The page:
10 Strategies Agencies can use to Increase Revenue from Partnerships 💰

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First, here's why your agency should partner with as many tech companies as you have in your client services and internal stack (at least):

  1. Increased exposure and thought leadership - You are already vetting tools and choosing to use them... Why not allow those tools to showcase you to their audiences (partner directory profile, webinars, events, case studies, expert tips blogs...)?
  2. Increased support - You need your clients to come to you when they need support right? If you are not a partner of that tech, you will not have the increased support a partner would have and therefore are not supplying your clients with adequate support.
  3. Leads - The best services you can offer clients are the ones you do often. If you do them often, you use the same tools. If you are partnered with those tools, and their sales team (or customer success teams) knows you are selling stable services on top of their product, they will be more inclined to refer you their users.
  4. First to know - Your clients rely on you to be ahead of large releases, new integrations coming, feature depreciation... As a partner, you are included (most of the time) in the product roadmap and are filled in way ahead of any big changes.

Before you begin to engage in GTM strategy with tech partners, your agency must first say "Yes" to these q's:

  1. Your operations - are they streamlined?
  2. Can your team sell services well?
  3. Do you have repeat sales on retainers?
  4. Do you have thought leadership and/or subject matter expertise in your vertical?

What do we mean by "Partnerships"?

  • Built on alignment, reciprocity, and support.
  • Does not (and often should not) have transactional requirements like paying for certification or your first account.
  • You would grab a beer with them if you were in the same city.

Now, before you go the partnership route over the pure user route:

  1. Align on overlapping target audience, and how the solution will be incorporated into services you sell.
  2. Then, List out Tasks for both parties.
  3. Finally, document everyone's commitments to this "partnership" prior to executing on those tasks.

Don't forget to join Partnerhub!


**If Partnerships with tech, co-marketing, co-selling… as a strategy has not been something your team has had time for, or maybe it’s not something you’ve been able to gain value from. Please book a call with us to discuss our managed service where we:

  1. Vet tech for product alignment, viability and partnership value.
  2. Bring only relevant attractive partner offers to monthly meetings.
  3. Project manage the selected partnerships.
  4. Be the PM to ensure the partnership doesn’t flatline.
  5. Load the partner tracks into a kanban we create and co-manage.
  6. Lobby partners to bring consistent co-marketing opportunities.
  7. Ideate the opportunities, get sign-off, and pitch them to partners.
  8. Set up and help facilitate co-selling with select partners.
  9. Being the buffer for cold outreach from new partners.
  10. Build the value in the role so much that you can make the case to hire full time.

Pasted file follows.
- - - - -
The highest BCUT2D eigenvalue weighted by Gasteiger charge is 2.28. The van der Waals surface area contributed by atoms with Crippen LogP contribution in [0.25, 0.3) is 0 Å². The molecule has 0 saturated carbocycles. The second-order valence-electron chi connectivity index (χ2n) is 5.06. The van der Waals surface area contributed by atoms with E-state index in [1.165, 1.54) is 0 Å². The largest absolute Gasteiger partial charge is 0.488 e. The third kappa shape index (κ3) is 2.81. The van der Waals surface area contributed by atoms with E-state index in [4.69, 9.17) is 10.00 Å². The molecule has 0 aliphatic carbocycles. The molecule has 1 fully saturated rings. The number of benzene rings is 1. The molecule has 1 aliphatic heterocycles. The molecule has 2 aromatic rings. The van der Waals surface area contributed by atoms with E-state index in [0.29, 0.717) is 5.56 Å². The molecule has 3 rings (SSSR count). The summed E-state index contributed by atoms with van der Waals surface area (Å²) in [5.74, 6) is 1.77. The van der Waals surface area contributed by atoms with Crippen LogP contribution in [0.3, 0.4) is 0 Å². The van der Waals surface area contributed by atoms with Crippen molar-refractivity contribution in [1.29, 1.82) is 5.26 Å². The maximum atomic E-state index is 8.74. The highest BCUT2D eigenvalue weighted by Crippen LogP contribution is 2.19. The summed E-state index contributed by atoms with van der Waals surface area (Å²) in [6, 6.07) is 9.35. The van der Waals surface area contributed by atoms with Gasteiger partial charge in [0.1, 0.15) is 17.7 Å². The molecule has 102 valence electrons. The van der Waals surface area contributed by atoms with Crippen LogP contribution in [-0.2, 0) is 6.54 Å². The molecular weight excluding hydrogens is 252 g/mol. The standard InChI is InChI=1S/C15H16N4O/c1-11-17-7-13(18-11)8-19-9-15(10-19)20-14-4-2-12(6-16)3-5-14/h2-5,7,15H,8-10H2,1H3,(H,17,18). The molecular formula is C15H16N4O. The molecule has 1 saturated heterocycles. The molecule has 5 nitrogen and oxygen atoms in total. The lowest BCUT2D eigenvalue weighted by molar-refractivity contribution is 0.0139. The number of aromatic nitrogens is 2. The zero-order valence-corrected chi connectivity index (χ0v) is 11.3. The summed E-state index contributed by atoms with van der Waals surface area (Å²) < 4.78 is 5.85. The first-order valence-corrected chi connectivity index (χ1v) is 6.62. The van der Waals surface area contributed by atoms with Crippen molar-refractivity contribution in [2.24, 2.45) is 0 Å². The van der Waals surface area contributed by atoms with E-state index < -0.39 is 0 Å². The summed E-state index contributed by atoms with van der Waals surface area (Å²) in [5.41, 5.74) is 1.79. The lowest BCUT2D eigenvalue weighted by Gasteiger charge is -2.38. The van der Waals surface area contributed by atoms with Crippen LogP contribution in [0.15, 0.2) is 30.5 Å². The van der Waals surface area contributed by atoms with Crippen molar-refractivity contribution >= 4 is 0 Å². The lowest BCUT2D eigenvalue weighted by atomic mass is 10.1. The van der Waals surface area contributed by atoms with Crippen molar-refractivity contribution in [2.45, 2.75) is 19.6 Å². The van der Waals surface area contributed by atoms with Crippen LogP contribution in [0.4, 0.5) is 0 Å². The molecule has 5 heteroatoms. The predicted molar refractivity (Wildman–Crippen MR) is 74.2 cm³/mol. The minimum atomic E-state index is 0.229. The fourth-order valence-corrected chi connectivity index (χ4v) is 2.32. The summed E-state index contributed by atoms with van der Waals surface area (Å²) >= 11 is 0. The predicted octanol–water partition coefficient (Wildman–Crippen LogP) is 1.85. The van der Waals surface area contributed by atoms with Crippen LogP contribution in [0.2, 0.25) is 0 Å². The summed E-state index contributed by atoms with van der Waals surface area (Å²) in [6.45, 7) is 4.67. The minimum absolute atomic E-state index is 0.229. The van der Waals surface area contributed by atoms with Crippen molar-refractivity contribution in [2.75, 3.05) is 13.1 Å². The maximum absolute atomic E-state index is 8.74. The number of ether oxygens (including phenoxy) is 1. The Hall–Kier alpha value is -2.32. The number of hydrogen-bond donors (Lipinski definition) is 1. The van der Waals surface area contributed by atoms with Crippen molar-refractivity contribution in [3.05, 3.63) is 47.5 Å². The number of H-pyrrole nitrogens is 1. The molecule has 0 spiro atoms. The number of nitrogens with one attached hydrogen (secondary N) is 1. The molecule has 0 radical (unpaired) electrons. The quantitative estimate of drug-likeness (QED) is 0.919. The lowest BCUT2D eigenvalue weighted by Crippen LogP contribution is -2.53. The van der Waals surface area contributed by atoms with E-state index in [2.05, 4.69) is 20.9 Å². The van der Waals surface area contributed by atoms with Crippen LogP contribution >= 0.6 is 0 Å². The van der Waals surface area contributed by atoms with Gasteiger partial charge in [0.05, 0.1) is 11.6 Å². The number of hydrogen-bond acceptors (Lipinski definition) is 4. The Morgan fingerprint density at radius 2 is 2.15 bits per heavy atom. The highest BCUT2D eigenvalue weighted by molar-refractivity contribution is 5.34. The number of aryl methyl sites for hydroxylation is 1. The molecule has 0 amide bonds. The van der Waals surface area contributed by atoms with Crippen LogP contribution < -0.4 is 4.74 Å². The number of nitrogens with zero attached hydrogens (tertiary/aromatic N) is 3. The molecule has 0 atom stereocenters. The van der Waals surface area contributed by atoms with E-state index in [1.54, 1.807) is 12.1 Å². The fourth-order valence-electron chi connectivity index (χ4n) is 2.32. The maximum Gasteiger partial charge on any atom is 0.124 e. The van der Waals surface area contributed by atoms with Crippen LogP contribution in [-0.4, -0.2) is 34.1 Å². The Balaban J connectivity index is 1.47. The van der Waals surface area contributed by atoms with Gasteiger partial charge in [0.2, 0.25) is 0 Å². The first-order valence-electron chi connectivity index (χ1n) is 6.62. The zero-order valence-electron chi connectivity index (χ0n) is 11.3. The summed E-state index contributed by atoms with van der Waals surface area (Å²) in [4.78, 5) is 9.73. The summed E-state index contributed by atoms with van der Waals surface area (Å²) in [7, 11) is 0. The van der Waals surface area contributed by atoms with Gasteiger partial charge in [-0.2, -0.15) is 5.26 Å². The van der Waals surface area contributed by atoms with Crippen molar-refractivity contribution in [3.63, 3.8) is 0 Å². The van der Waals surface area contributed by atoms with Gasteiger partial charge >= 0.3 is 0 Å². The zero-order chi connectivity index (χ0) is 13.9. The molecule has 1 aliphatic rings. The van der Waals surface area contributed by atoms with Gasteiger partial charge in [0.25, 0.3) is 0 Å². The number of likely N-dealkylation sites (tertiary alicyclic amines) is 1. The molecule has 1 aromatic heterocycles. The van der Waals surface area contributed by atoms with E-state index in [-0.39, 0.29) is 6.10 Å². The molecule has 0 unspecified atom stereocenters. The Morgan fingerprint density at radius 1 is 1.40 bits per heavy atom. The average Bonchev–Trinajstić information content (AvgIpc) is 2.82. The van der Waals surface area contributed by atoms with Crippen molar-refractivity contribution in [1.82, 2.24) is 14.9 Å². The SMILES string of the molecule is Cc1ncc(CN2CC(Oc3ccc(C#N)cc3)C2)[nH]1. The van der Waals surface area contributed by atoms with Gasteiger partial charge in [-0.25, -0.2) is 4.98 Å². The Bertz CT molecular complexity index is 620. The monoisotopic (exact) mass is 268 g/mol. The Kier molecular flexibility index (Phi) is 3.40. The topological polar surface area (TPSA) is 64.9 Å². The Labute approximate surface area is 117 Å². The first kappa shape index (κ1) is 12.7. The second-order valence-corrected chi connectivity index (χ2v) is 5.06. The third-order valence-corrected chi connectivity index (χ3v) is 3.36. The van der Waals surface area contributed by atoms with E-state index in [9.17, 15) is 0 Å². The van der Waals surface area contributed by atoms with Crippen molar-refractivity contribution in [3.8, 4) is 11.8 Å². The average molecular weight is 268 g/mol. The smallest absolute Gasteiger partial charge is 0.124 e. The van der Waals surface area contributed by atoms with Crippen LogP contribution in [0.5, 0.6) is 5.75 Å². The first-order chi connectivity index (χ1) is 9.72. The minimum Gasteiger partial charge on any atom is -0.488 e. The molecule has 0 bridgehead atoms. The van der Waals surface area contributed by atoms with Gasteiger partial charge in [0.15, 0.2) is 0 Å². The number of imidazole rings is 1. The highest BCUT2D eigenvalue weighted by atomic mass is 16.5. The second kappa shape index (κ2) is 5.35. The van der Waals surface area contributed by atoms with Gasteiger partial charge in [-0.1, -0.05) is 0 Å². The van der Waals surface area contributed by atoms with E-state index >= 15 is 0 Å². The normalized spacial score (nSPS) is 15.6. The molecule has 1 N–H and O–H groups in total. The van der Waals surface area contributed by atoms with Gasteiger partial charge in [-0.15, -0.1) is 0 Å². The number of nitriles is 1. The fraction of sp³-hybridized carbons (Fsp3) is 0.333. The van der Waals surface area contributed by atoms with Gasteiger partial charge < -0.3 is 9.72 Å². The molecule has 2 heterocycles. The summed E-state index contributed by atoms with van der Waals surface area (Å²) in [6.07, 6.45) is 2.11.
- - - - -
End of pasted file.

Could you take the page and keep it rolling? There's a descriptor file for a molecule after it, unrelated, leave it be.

One - Begin all your partnerships discussions with a Memorandum

Partnerships can fail to generate anything for either party simply because expectations weren’t set and a plan was never created.

  • List out why you align - persona’s, markets, geo.
  • Where are you going to promote one another? When?
  • What’s the end goal of the partnership? And what is that going to take?

Here’s the template >

Two - Start with a co-marketing campaign to build synergy and create an audience

Too many partnerships are started with the ask of “What can you do for me?” When a true partnership should start with the question of “What can we do for each other?”

  • Courses
  • Events
  • Webinars
  • Guest posts
  • Expert interviews
  • Podcasts




Three - Prior to any larger co-marketing campaigns, map accounts

Account mapping is the first step to co-selling. It’s where you both load your customers and prospects (or sync CRM) to a secure third party software like Reveal to see if there is overlap, and view the size of the audiences on both sides (potential exposure).

Both parties have the view of the overlap and watch that as you run your co-marketing of the content to each others’ audiences. Success can be determined by the value of the new leads that came from the partner, and tracked using this software/process.

Four - Set alerts in Sales Navigator when your tech partner hires a new CS or salesperson

CS are often those who refer to agency partners the most, followed by Salespeople. They can only support the user/prospect so much. The rest comes from service providers they know do great work with their solution.

1. Save the accounts (partner company names)

2. Set an alert for new hires under the title of CS / sales / BD and/or Partnerships.

3. Send that person a link to your agency profile document (links, services, client persona, goals…)

Here’s an article on setting these alerts >>

Five - Stage out the partnership in task list Gantt format

We run client services in our project management solutions, why not do the same with our partnerships? Tech partnerships progress in the same flow. Put them all into a PM tool, or use ours, and run them. This will ensure you are progressing and committing to grow revenue.

Six - Create a course that includes multiple tech partners

Courses can be great lead-gen for agencies. Further, they can be enormous for technology who simply can’t teach their users what to do after the tool is setup up (that’s your job). Aligning with a few tech partners on a curriculum that would increase retention for their solution, as well as bring you both new prospects, is a great way to partner.

  1. Write up the general outline.
  2. Pick out a few classes that can mention and even show how to use a certain solution.
  3. Reach out to the partner teams at those tools as ask what they can do to support your agency in the creation of the course + marketing it (sponsorship, designing assets, linking to it…)